Many viruses possess mechanisms to evade the immune system. Forexample, HIV mutates so much that the immune system can't quiteget a handle on it.
Researchers from Seattle have discovered that among the methodsused by cytomegalovirus (CMV) includes one that protects a singleviral protein from the efforts of the immune system.
"This is a very novel mechanism which is selective for a specificprotein," said assistant professor Mark Gilbert, of the University ofWashington-Seattle and the Fred Hutchinson Cancer Research Centerand lead author of the study that appeared in the Oct. 24 Nature. And,it is a mechanism that Gilbert said could open up new avenues ingene therapy.
In some areas of the country 90 percent of people have been infectedwith CMV, usually when the were children. Unlike cold viruses, forinstance, CMV sets up a latent infection and becomes a permanentresident once it has infected a person. Usually, the virus staysinactive, but it is always lurking about waiting for an opportunity toreactivate should the immune system begin to falter. This is the casein AIDS patients: it causes blindness and those who have had bonemarrow transplants are susceptible to CMV pneumonia.
In order to remain as a latent infection, CMV had to become a realpro at circumventing the eradication efforts of the immune system.The immune system identifies infected cells after these cells degradesome viral protein into small pieces and load those pieces ontoantigen presenting molecules called MHC1. Several CMV geneshave been found that specifically prevent CMV peptides from beingloaded onto MHC1. Other viral genes shut down all MHC1 activity.
Most of these genes are expressed late in the virus life cycle. But, inorder to evade the immune system, the virus must also avoid noticewhen it first infects a cell. Gilbert and colleagues identified just sucha mechanism.
The Seattle researchers found that a protein which is part of theinfecting viral particle called pp65 can render viral protein immunefrom degradation by the cell it infects. Pp65 adds phosphates onto theCMV early-immediate protein _ a vital virus protein. As a result, theimmediate early protein cannot be broken up into pieces that the cellscould present to the immune system as foreign invaders.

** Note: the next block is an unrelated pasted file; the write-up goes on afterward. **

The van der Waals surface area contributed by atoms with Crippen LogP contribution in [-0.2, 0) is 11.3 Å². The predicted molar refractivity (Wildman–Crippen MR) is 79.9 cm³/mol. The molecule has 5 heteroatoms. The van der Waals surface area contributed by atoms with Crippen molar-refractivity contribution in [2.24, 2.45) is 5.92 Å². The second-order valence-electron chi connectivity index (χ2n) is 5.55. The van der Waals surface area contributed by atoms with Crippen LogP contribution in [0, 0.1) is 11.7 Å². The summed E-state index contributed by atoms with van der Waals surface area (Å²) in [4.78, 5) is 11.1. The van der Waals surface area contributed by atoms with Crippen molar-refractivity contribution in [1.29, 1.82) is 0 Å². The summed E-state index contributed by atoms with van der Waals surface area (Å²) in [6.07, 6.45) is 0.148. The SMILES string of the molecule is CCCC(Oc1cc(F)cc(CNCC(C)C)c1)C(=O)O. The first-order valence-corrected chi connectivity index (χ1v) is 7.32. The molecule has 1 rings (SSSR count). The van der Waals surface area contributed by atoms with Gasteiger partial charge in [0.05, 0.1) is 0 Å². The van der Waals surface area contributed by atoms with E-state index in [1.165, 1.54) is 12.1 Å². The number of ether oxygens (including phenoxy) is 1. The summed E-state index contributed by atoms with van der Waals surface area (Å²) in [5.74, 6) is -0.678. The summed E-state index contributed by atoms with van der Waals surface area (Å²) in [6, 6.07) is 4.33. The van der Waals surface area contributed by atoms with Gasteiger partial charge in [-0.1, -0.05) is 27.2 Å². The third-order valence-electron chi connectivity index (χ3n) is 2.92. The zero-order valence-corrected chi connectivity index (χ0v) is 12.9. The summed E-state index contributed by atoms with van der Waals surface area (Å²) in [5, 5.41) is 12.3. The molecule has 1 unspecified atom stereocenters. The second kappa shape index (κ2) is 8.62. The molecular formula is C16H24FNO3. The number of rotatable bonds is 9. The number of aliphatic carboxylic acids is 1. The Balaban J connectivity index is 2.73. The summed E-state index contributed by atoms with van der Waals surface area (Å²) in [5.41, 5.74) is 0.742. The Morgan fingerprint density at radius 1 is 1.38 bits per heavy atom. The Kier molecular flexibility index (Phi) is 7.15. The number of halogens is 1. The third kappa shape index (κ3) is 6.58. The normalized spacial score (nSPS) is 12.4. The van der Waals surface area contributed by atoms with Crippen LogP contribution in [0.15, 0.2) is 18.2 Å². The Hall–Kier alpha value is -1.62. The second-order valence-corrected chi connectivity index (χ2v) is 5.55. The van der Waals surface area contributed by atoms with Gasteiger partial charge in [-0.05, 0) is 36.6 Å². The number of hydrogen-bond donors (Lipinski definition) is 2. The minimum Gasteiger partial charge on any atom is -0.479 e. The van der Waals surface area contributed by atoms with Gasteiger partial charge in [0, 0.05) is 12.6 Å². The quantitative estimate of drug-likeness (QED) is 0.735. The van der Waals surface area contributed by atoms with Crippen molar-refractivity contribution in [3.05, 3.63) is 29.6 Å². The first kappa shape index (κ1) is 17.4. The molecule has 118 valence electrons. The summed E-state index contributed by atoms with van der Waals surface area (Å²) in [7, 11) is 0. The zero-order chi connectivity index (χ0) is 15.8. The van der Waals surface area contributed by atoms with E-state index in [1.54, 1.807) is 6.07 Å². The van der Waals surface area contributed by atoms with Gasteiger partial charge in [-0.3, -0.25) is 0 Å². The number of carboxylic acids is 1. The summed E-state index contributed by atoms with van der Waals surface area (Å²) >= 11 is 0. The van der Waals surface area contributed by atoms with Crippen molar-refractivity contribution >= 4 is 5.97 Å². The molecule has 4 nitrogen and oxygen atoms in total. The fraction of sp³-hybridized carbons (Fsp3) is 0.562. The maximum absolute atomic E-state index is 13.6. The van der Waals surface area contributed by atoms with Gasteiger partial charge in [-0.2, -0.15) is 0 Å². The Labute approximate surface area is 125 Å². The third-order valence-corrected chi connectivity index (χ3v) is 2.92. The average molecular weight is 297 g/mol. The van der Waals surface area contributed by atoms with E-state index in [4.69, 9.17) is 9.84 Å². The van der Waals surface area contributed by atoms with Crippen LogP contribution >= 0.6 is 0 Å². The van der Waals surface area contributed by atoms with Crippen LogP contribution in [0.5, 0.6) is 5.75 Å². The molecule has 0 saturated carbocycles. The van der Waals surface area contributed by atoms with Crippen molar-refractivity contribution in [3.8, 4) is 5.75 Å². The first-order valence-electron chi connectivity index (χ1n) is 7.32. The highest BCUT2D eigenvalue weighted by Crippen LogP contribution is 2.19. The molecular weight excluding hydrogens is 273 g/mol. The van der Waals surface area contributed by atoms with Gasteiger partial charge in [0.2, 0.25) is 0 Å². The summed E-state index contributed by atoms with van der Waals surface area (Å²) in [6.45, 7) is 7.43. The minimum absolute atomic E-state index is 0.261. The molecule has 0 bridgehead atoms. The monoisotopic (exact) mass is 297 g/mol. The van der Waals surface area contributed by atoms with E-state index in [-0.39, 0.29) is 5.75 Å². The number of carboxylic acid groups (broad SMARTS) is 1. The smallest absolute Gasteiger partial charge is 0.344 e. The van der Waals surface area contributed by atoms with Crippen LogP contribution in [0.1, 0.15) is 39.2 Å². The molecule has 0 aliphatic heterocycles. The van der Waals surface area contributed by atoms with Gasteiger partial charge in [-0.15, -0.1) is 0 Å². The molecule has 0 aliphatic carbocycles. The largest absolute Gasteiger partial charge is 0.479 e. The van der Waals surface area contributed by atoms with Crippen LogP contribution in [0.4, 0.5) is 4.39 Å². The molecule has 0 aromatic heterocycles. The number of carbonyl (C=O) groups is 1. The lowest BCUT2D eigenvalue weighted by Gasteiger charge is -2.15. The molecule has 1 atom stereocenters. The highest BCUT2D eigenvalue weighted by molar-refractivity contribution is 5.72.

"For CMV, this mechanism prevents the immediate-early proteinfrom being presented," said Gilbert. "This may also be a method thatother viruses or even human cells use to avoid the immune system."
If this is the case, Gilbert speculated that it may offer a solution toone of the larger problems associated with attempts at gene therapy.Currently, when researchers try to introduce genes into T cells, theimmune system wipes those altered T cells out because they areproducing foreign protein.
"That has been a huge Achilles heel for gene therapy," said Gilbert."Potentially, we could use pp65 and the sequences found in [theimmediate-early protein] to protect other molecules frompresentation."
But Gilbert cautioned it is possible that such a method would onlywork for proteins that, like the immediate-early protein, are located inthe nucleus. He noted, "We really have little understanding of theprocessing that antigens undergo _ it is really a black box." n
-- Lisa Seachrist Washington Editor
(c) 1997 American Health Consultants. All rights reserved.